I had the great pleasure of working with Dan for a cup of coffee at KZSN WIchita when I first arrived as program director in August 2003. Dan moved onto KFKF after 11 years as MD/Air Talent, APD/Interim PD at KZSN. He is going on his 6th year at KFKF. As a dedicated broadcaster, you've had a deep interest in meteorology, how do you combine the two?
Since I was in Kindergarten, I always had a deep love for radio and a fascination for weather. When I was 10, some friends and I built a small radio station in my room that probably only broadcast for 1/8 of a mile. When thunderstorms would rumble over open country, I would broadcast weather updates on the air. I don't think anyone could pick up the station. So much has changed in both radio and weather since then. But the one thing that hasn't changed is that everyone can relate to the weather and people still turn to radio to know what the weather is going to do.
Tell us about Dan Holiday Weather and The Storm Report, you have some great markets on board?
Dan Holiday Weather is a team of folks who are passionate about radio and weather. In fact, everyone on board has been an on-air talent AND has training as a forecaster or education in meteorology.
My program director at KFKF, Dale Carter was the first to inspire me to provide the service and the first to add it in Kansas City. Our team is doing forecasts in Columbus, for Cox Radio in San Antonio and award winning KNCO Radio just outside of Sacramento. We're about to add a group of stations in Kansas for severe weather coverage which will put us in the heart of tornado alley!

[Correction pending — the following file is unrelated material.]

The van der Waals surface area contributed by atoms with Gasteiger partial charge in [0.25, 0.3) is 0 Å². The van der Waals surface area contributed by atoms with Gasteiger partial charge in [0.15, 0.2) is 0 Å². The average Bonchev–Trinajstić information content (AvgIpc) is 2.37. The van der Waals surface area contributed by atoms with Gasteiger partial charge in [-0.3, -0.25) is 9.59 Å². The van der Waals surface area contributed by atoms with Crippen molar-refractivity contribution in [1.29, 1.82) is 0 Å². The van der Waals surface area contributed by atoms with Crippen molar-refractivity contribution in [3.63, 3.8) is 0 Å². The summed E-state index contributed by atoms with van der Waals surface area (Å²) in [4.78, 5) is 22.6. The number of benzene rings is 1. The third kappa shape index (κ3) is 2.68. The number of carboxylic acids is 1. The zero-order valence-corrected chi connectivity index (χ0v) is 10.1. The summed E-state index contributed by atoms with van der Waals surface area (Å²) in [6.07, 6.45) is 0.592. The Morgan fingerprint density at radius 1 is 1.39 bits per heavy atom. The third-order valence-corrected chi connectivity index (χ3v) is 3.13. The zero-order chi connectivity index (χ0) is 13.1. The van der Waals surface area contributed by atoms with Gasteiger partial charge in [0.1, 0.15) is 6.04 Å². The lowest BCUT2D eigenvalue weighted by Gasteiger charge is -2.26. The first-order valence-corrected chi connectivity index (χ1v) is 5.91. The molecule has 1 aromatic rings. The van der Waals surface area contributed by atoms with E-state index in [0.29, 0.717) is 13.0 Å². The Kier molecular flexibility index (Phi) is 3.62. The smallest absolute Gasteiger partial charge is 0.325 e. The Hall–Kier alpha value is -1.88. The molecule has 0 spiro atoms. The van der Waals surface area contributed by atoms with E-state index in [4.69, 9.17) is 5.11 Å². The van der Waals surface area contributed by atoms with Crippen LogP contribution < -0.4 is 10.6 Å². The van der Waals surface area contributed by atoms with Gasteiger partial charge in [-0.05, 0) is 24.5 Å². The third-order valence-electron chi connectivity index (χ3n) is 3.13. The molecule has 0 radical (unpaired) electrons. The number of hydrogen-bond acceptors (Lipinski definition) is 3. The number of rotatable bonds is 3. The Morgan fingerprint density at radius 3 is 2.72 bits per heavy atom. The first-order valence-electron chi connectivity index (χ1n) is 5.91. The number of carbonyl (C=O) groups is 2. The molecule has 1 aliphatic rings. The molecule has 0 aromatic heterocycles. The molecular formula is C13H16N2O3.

The Storm Report is a daily vignette that educates the audience on severe and unusual weather facts. For many stations it has become a tool for them to generate new revenue by selling it to roofing, insurance or construction companies.
I know how important weather was living in The Midwest, primarily Kansas, KFDI built thier image on breaking news and weather reports.
KFDI is probably one of the most unique radio stations in America when it comes to covering the weather. They own the image because their innovators, Great Empire Broadcasting began reporting it as far back as the 1960's and 70's. They interrupt regular programming for Severe Thunderstorm and Tornado Warnings and EVERYONE turns to them for information. They don't just read warning information and go back to music. They send their news team into the field to report what's happening until the warning expires. It's almost like tornado play-by-play and it is some of the most compelling radio I've ever heard. In April of 1991, Wichita and Andover, Kansas were hit hard by a large tornado. There is no doubt their storm coverage saved many lives.
As you grow the service, tell us about how your localize and interact with prospective stations and current ones?
When we add an affiliate radio station, they become family. We learn their market inside and out; landmarks, festivals, sporting events, people and places. We become part of the radio station's staff. I feel our difference is that we can interact with the station's on-air team live, provide breaking weather updates if a big storm moves in, and automatically update weather around the clock including weekends and holidays even if no one is in the building. We also supply station staff members with a cell phone text service to keep them informed on changing weather conditions.
How do folks contact you to grab a demo or hear the service?